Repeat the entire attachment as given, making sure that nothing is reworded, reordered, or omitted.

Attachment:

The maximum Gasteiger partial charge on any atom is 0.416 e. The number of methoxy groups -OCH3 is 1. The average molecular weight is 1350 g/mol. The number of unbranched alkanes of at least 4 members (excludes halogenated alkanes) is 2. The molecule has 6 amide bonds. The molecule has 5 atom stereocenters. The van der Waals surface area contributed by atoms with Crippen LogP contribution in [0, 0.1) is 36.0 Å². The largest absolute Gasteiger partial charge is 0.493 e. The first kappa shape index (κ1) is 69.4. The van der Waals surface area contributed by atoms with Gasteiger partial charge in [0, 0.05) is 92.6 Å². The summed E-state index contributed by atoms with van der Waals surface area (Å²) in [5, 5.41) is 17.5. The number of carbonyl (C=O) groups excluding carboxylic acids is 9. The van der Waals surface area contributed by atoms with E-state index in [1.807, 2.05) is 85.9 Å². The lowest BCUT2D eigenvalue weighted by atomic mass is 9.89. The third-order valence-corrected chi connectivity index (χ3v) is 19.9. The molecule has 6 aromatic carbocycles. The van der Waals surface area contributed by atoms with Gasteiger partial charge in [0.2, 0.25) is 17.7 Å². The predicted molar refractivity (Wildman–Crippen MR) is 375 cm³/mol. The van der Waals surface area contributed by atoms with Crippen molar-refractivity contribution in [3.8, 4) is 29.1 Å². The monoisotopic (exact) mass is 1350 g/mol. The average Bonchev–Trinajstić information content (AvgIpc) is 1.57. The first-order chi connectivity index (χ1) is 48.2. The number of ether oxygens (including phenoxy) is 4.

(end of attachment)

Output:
The maximum Gasteiger partial charge on any atom is 0.416 e. The number of methoxy groups -OCH3 is 1. The average molecular weight is 1350 g/mol. The number of unbranched alkanes of at least 4 members (excludes halogenated alkanes) is 2. The molecule has 6 amide bonds. The molecule has 5 atom stereocenters. The van der Waals surface area contributed by atoms with Crippen LogP contribution in [0, 0.1) is 36.0 Å². The largest absolute Gasteiger partial charge is 0.493 e. The first kappa shape index (κ1) is 69.4. The van der Waals surface area contributed by atoms with Gasteiger partial charge in [0, 0.05) is 92.6 Å². The summed E-state index contributed by atoms with van der Waals surface area (Å²) in [5, 5.41) is 17.5. The number of carbonyl (C=O) groups excluding carboxylic acids is 9. The van der Waals surface area contributed by atoms with E-state index in [1.807, 2.05) is 85.9 Å². The lowest BCUT2D eigenvalue weighted by atomic mass is 9.89. The third-order valence-corrected chi connectivity index (χ3v) is 19.9. The molecule has 6 aromatic carbocycles. The van der Waals surface area contributed by atoms with Gasteiger partial charge in [0.2, 0.25) is 17.7 Å². The predicted molar refractivity (Wildman–Crippen MR) is 375 cm³/mol. The van der Waals surface area contributed by atoms with Crippen molar-refractivity contribution in [3.8, 4) is 29.1 Å². The monoisotopic (exact) mass is 1350 g/mol. The average Bonchev–Trinajstić information content (AvgIpc) is 1.57. The first-order chi connectivity index (χ1) is 48.2. The number of ether oxygens (including phenoxy) is 4.